Allen, Mr. John, Truro, Cornwall
Angel

, Mr. Thomas, Borough
Andrews, Mr. Orchard-street, Westminster
Anderson, Mr. E. H. Yarmouth
Austin, Mr.
Audley, Mr. Cambridge
Avain, Mrs. Black-friars

B

Blakesleý, -, Esq. Bishopsgate-ftreef Blackmore, Mr. T. R. Dock Town Blake, Mr. Brentford Blacktop, Mr. Black-friars Boddington, Thomas, Esq. Southgate Boddington, Samuel, Esq. Southgate Bowey, Mr. near Plymouth Bostock, Mr. Samuel, Borough Bowering, Mr. C. B. Borough Bonsfield, George, Gent. London-wall Bougis, Mr. George, Ipswich Bouge, Mr. John, King-street, Golden

square Bourne, Mr. Bousfield, Mr. Attorney, London-wall Bowyer, Mr. William, Sheffield—2 setts Bowden, Mr. James Bowley, Mr. Bishopfgate-street Boyer, Mr. Historic Gallery, Pall-Mall Bradley, Mr. John, near Huddersfield,

Yorkshire Broadhurit, Mr. Richard, Bucklow Hill,

Cheshire Brook, Miss, Manchester Brown, Mr. Gentle, Lincoln Brewin, Mr. New College, Hackney Brown, Mr. J. Illington Brown, Mr. Norham Brett, Mr. Broadhurst, —, Esq. Mansfield Brown, James, Esq. Love-lane Brown, Timothy, Esq. Camberwell Brown, -, Esq. Brielliat, Mr. Thomas, Kentucky Brend, Mr. I. Plymouth Brend, Mr. W. Fore-street, Dock Town Burnett, T. Esq. Vauxhall-lane Butler, Mr. Coventry Button, Mr. Nayland Burton, Mr. W. Wrexham, Derbyshire Bucknell, Mr. Carlton-le-morland Burton, Mr. Grosvenor-street Buck, Mr. Bury St. Edmonds Burnell Mr. T. No. 161, Piccadilly Burnell, Mr. Dock Town, Devon

Barbauld, Mr. Hampstead
Bailley, Mr. Thurston, John-street,

Christ Church, Surry
Batchelor, Mr. Thomas, Bristol
Barton, Mr. Freeman's-court, Cornhill
Barton, Mr. Lothbury
Ball, Mr. John, Broad-street, Plymouth
Barnes, Rev. Jonas, Terrace, Surry
Barnes, Mr. York-street, Westminster
Bates, Mr. Nottingham
Larlow, Mr. Peter, Basinghall-street
Barron, Edward, Esq. Norwich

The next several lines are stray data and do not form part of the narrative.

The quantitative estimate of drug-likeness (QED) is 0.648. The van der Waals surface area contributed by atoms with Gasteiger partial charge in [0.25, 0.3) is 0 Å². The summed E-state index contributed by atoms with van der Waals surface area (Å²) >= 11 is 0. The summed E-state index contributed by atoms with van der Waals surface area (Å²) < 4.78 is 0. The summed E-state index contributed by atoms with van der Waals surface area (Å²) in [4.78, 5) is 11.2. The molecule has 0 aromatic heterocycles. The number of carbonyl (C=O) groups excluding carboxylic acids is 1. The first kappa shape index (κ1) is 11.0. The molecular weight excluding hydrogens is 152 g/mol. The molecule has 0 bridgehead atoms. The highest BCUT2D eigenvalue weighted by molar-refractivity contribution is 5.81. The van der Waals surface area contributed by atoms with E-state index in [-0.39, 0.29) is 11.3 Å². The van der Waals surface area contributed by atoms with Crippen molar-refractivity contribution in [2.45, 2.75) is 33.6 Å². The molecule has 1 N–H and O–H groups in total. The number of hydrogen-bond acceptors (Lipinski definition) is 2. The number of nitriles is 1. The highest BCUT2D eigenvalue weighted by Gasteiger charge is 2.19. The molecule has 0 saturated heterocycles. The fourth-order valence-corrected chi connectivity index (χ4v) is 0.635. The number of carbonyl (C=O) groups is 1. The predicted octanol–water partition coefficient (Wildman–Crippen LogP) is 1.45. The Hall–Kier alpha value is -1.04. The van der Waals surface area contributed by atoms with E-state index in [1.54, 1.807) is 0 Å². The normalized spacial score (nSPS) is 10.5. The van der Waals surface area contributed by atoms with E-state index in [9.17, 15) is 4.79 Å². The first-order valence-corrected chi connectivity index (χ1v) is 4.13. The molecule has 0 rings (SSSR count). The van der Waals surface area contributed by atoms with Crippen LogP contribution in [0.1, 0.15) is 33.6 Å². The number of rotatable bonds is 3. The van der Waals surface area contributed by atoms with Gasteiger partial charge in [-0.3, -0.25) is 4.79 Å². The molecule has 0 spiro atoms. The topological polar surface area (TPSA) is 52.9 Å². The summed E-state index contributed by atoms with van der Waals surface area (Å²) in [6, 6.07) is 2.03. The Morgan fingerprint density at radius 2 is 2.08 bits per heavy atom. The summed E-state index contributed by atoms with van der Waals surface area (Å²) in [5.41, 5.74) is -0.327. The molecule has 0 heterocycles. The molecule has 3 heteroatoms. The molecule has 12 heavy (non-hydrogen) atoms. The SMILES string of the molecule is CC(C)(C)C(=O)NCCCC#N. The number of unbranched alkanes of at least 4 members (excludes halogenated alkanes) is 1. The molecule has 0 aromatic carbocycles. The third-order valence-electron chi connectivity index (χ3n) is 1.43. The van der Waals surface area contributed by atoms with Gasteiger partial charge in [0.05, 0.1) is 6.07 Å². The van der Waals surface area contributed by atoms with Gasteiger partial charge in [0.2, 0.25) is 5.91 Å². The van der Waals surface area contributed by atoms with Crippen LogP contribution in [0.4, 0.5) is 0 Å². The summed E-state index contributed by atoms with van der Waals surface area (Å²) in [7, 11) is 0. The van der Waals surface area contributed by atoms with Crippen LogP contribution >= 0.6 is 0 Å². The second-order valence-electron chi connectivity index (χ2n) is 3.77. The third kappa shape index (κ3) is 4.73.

Bayard,

- Esq. Hattos-garden Bentham, Mr. Robert, Borough Bedie, Mr. Edward, Blackman-street,

Southwark Belsham, Rev. T. New College, Hackney Bell, Mr. Thomas, church-street Bell, Mr. Peckham, 2 copies Bell, Mr. De, Dock Town, Devon Birch, Mr. S. Q. Manchester Billop, Mr. Greenwich

2

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Cayley, Sir George, Bart. Yorkshire
Carver, Mr. John, Woodbridge, Suffolk
Cartwright, Mr. George, Black-friais
Cannon, Mr. Thomas, Bishopsgate-street
Carrals Mr. Dock-liead
Carr, P. A. Gent. Doctors Commons
Carpenter, Miss, Fishponds, Brittol
Carrington, Mr. J. Davis-street, Berkley-

square
Catlow, Rev. Mr. Mansfield
Cailuick, Mr. Piccadilly
Charles, Mr. George, Oxford-street
Check, 1. M. G. Gent. Evelham
Chapman, Mr. William, King-Atreet,

Borough
Champion, Mr. Bristol
Chollet, Mr. A. P. Cushion-court, Old

Brond-ftreet Chattidd, Mr. Back-hil!, Hatton-garden Child, Mr. Bishopsgate-street Ching, Mr. Jolin, Launcetton, Cornwall Cline, Mr. Surgeon, St. Mary Axe Clarke, Rev. William, Exeter Clarke, Mr. William, Cranburn-street Clarke, Mrs. Eatt-Smithfield Clarke, Mr. Charles, Milbank-street,

Westminster Coldharn, George, Efq. Nottingham Cowen, Mr. R. Love-lane, Eastcheap Cooper, Mr. Jaines, Borough Colwell, Mr. Edward, Haymarket Cook, Mr. J. Gravel-lane, Southwark Cox, Mr. Jofeph, Gravel-lane, Southwark Cooke, Mr. J. Ynnes, Penllwch, near

Swaurea
Cole, Mr. Colchester
Coape, Mr. Garden-court, Temple
Collet, Mr. Dennington
Compton, --, M. D. Derly
Cooper, Mr. Thomas, Eqi. Al. Of.
Collier, Mr. Manchester
Coape, Miss, Park-street, Westmintter
Cole, Mr. Thoms, Witnelham, Suffolk
Coates, Rev. Mr. Birminghani
Cylgett, Mr. Robert
Conder, Mr. James, Ipfwich
Conder, Mr. John, Ipswich
Coxworthy, Mr. Thomas, Dock-Town,

Devon
Crellin, Mr. Henrietta-street, Covente

Garden
Crofts, Mr. William, Newbury
Crampern, Mr. R. Stamford
Crompton, Mrs. Clapham
Cunningham, Mr. Great Preset-street
Cullen, Mr. George, Windmill-Street,

Haymarket Cure,' Mrs. Great George-Arcet, West

minster

Davies, Mr. R. Minera, Derbyshire
Davis, Mr. J. Coventry
Dance, Mr. Manchester-square
Dance, Mr. Manchester-street
Davis, Mr. Taylor
Dawson, Mr. Roger, Borough
Dawson, Mr. Joseph, Borough
Dawes, M. Elq. Clifford's-Inn
Daw, Thos. Esq. Brompton
Dearling, John, Esq. Chichester
Dean, Mr. Charles, King-street, Souihi.

wark, 2 sets
Dewick, Mr. J. Newark
Derbyshire, Mr. James, Manchester
Dickenson, W.R. Esq. Newark
Dixon, Rev. Francis, B. D. Bennet Col-

lege, Cambridge Dipple, Mr. Henry, Richmond, Surry Dixon, Mr. Benjami Wickham Dixon, Mr. Felftead Division of the London Corresponding som

ciety Dickens, Mr. W. Plymouth Dore, Rev. James, Walworth Downing, Mr. Caftle-ftreet, Southwark Dolphin, Mr. Robert, Borough Dowen, Mr. Joseph, Seward-Itreet Doucey, Mr. J. Beckingham, Lincolo

Thire Dowrow, Mr. B.U. Geldestone, Norfolk Dove, Mr. W. Plymouth Drury, Mr. Kenelworth Duckworth, Mr. George, Manchester Dunscombe, Rev. ). Alton, Oxfordshire Dunton, Mr. s. Orchard-street, West

minster Durose, Mr. James, Kennington Common Dunsford, Mr. H. Fleet-ftreet Dunsford, Mr. St. Mary Axe Dunsford, Mr. M. St. Mary Axe Duntterville, M. Esq. Plymouth Dyer, Rev. George, A. B. Carey-ftreet,

Lincoln's-Inn-Fields